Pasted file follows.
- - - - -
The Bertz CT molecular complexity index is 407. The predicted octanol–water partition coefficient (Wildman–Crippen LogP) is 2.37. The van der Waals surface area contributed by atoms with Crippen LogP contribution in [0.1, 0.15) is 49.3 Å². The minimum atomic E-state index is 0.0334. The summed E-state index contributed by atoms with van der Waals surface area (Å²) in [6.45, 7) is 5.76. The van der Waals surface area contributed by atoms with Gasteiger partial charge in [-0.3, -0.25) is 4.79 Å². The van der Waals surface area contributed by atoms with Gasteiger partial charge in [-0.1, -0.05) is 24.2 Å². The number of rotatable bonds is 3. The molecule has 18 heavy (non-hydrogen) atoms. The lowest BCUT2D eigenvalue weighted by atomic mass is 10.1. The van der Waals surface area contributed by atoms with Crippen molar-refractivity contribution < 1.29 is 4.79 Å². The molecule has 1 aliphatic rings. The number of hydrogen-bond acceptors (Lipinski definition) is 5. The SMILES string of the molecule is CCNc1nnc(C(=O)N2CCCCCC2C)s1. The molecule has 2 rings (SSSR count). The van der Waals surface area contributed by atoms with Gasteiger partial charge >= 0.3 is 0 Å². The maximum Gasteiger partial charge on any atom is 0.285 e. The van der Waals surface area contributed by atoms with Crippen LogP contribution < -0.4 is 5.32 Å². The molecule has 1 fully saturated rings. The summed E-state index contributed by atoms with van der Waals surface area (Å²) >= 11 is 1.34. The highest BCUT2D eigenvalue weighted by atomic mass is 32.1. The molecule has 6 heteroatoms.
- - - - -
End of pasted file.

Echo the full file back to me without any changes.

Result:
The Bertz CT molecular complexity index is 407. The predicted octanol–water partition coefficient (Wildman–Crippen LogP) is 2.37. The van der Waals surface area contributed by atoms with Crippen LogP contribution in [0.1, 0.15) is 49.3 Å². The minimum atomic E-state index is 0.0334. The summed E-state index contributed by atoms with van der Waals surface area (Å²) in [6.45, 7) is 5.76. The van der Waals surface area contributed by atoms with Gasteiger partial charge in [-0.3, -0.25) is 4.79 Å². The van der Waals surface area contributed by atoms with Gasteiger partial charge in [-0.1, -0.05) is 24.2 Å². The number of rotatable bonds is 3. The molecule has 18 heavy (non-hydrogen) atoms. The lowest BCUT2D eigenvalue weighted by atomic mass is 10.1. The van der Waals surface area contributed by atoms with Crippen molar-refractivity contribution < 1.29 is 4.79 Å². The molecule has 1 aliphatic rings. The number of hydrogen-bond acceptors (Lipinski definition) is 5. The SMILES string of the molecule is CCNc1nnc(C(=O)N2CCCCCC2C)s1. The molecule has 2 rings (SSSR count). The van der Waals surface area contributed by atoms with Gasteiger partial charge >= 0.3 is 0 Å². The maximum Gasteiger partial charge on any atom is 0.285 e. The van der Waals surface area contributed by atoms with Crippen LogP contribution < -0.4 is 5.32 Å². The molecule has 1 fully saturated rings. The summed E-state index contributed by atoms with van der Waals surface area (Å²) >= 11 is 1.34. The highest BCUT2D eigenvalue weighted by atomic mass is 32.1. The molecule has 6 heteroatoms.